Arthur J. Jackson

Posted on Jul 1, 2016

Updated September 8, 2017

Arthur J. JacksonCaptain Arthur J. Jackson (born October 18, 1924) is a United States Marine who received the Medal of Honor for his actions on Peleliu during World War II. PFC Jackson single-handedly destroyed 12 enemy pillboxes and killed 50 enemy soldiers.

On September 30, 1961, while serving at the Guantanamo Bay Naval Base, Jackson fatally shot Rubén López Sabariego, a Cuban worker at Guantanamo , and unsuccessfully attempted to hide his body in a shallow grave.

Early years

Arthur J. Jackson was born in Cleveland, Ohio on October 18, 1924. He moved to Portland , Oregon with his parents in 1939, and completed Grant High School there. After graduation, he worked in Alaska for a naval construction company until November 1942, when he returned to Portland and enlisted in the United States Marine Corps at the age of eighteen.

Military service

In January 1943, he began his recruit training at the Marine Corps Recruit Depot, San Diego, California, and soon thereafter joined the 1st Marine Division in Melbourne, Australia in June 1943. On January 13, 1944, while taking part in the Cape Gloucester campaign, he carried a wounded Marine to safety in the face of well-entrenched Japanese troops on the slope of a steep hill, thus saving the wounded man’s life. For this action, he was awarded a Letter of Commendation.

Following this, while serving with the 3rd Battalion, 7th Marines, he took part in the fighting and was wounded on Peleliu ? for his heroic actions in that battle, he was awarded the Medal of Honor and was awarded his first Purple Heart. He again went into combat on Okinawa where, as a platoon sergeant with the 1st Marine Division, he was again wounded in action on May 18, 1945. That August, he was commissioned as a Marine second lieutenant.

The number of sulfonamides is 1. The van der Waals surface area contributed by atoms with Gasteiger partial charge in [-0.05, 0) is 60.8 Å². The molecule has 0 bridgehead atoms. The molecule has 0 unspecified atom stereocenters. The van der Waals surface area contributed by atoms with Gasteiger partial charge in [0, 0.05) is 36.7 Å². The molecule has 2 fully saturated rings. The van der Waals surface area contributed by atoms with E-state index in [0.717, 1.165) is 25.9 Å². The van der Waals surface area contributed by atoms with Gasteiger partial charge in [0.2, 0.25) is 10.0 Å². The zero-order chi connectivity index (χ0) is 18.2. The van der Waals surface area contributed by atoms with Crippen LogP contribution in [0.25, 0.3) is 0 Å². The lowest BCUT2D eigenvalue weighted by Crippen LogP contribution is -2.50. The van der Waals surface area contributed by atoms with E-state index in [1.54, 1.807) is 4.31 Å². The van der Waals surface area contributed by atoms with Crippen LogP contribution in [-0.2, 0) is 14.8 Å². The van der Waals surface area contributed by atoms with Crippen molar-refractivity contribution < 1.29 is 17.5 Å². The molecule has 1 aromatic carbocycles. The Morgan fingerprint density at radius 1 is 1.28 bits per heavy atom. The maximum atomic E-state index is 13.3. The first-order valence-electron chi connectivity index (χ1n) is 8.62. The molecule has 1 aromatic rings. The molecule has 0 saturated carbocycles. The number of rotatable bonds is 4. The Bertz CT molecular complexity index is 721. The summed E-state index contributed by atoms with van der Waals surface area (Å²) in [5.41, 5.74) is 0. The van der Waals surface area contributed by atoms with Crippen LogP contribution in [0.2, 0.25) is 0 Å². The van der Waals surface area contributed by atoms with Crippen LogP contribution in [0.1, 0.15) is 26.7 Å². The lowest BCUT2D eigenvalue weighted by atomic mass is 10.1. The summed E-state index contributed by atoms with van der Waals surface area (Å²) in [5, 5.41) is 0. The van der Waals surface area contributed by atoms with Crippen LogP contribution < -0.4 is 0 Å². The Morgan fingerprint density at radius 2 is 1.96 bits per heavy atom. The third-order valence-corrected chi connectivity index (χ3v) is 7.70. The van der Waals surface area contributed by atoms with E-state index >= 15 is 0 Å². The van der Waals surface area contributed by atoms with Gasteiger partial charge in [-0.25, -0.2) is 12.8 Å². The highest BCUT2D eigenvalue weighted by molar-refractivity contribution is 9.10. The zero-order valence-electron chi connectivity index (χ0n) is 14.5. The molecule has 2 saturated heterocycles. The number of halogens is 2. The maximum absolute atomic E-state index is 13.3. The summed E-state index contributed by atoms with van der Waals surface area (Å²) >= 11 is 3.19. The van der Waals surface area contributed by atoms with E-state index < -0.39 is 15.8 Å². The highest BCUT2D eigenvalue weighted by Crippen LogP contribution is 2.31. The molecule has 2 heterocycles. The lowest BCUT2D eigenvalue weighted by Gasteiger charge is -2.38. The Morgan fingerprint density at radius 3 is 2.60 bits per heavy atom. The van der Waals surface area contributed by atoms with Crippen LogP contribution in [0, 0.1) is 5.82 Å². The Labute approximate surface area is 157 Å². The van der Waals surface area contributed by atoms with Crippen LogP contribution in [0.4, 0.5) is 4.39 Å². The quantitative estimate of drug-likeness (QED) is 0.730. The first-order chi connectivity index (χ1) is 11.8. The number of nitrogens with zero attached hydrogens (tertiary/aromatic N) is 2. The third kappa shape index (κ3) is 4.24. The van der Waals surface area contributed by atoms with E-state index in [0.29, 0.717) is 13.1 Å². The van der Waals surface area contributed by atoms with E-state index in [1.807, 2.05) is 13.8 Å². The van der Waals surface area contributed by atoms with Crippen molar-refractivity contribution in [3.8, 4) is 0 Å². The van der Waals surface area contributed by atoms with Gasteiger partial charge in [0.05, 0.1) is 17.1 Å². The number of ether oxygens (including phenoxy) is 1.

During ceremonies at the White House on October 5, 1945, President Harry S. Truman presented him with the Nation’s highest combat award—the Medal of Honor.

Following the war, he served in North China during the post-war occupation of that country. On his return to the United States , he returned briefly to civilian life, but, shortly after, entered the U.S. Army Reserves where, in 1954, he made the rank of captain. Although he served with the Army during the Korean War, he returned to the Marine Corps in 1959. He again left the Corps in 1962 but remained active in the Army Reserves and eventually retired from that service in 1984. During this time he also worked for the United States Postal Service.

Jackson died June 14 in Boise, Idaho. He was 92.

Arthur J. Jackson, right, receives the Medal of Honor from President Harry Truman on the lawn of the White House in Washington on Oct. 5, 1945. (Family photo)

 

Medal of Honor citation

The President of the United States takes pleasure in presenting the MEDAL OF HONOR to

PRIVATE FIRST CLASS ARTHUR J. JACKSON
UNITED STATES MARINE CORPS

for service as set forth in the following CITATION:

    For conspicuous gallantry and intrepidity at the risk of his life above and beyond the call of duty while serving with the Third Battalion, Seventh Marines, First Marine Division, in action against enemy Japanese forces on the Island of Peleliu in the Palau Group, September 18, 1944. Boldly taking the initiative when his platoon’s left flank advance was held up by the fire of Japanese troops concealed in strongly fortified positions, Private First Class Jackson unhesitatingly proceeded forward of our lines and, courageously defying the heavy barrages, charged a large pillbox housing approximately thirty-five enemy soldiers. Pouring his automatic fire into the opening of the fixed installation to trap the occupying troops, he hurled white phosphorus grenades and explosive charges brought up by a fellow Marine, demolishing the pillbox and killing all of the enemy. Advancing alone under the continuous fire from other hostile emplacements, he employed a similar means to smash two smaller positions in the immediate vicinity. Determined to crush the entire pocket of resistance although harassed on all sides by the shattering blasts of Japanese weapons and covered only by small rifle parties, he stormed one gun position after another, dealing death and destruction to the savagely fighting enemy in his inexorable drive against the remaining defenses and succeeded in wiping out a total of twelve pillboxes and fifty Japanese soldiers. Stouthearted and indomitable despite the terrific odds, Private First Class Jackson resolutely maintained control of the platoon’s left flank movement throughout his valiant one-man assault and, by his cool decision and relentless fighting spirit during a critical situation, contributed essentially to the complete annihilation of the enemy in the southern sector of the island. His gallant initiative and heroic conduct in the face of extreme peril reflect the highest credit upon Private First Class Jackson and the United States Naval Service.

/S/ HARRY S. TRUMAN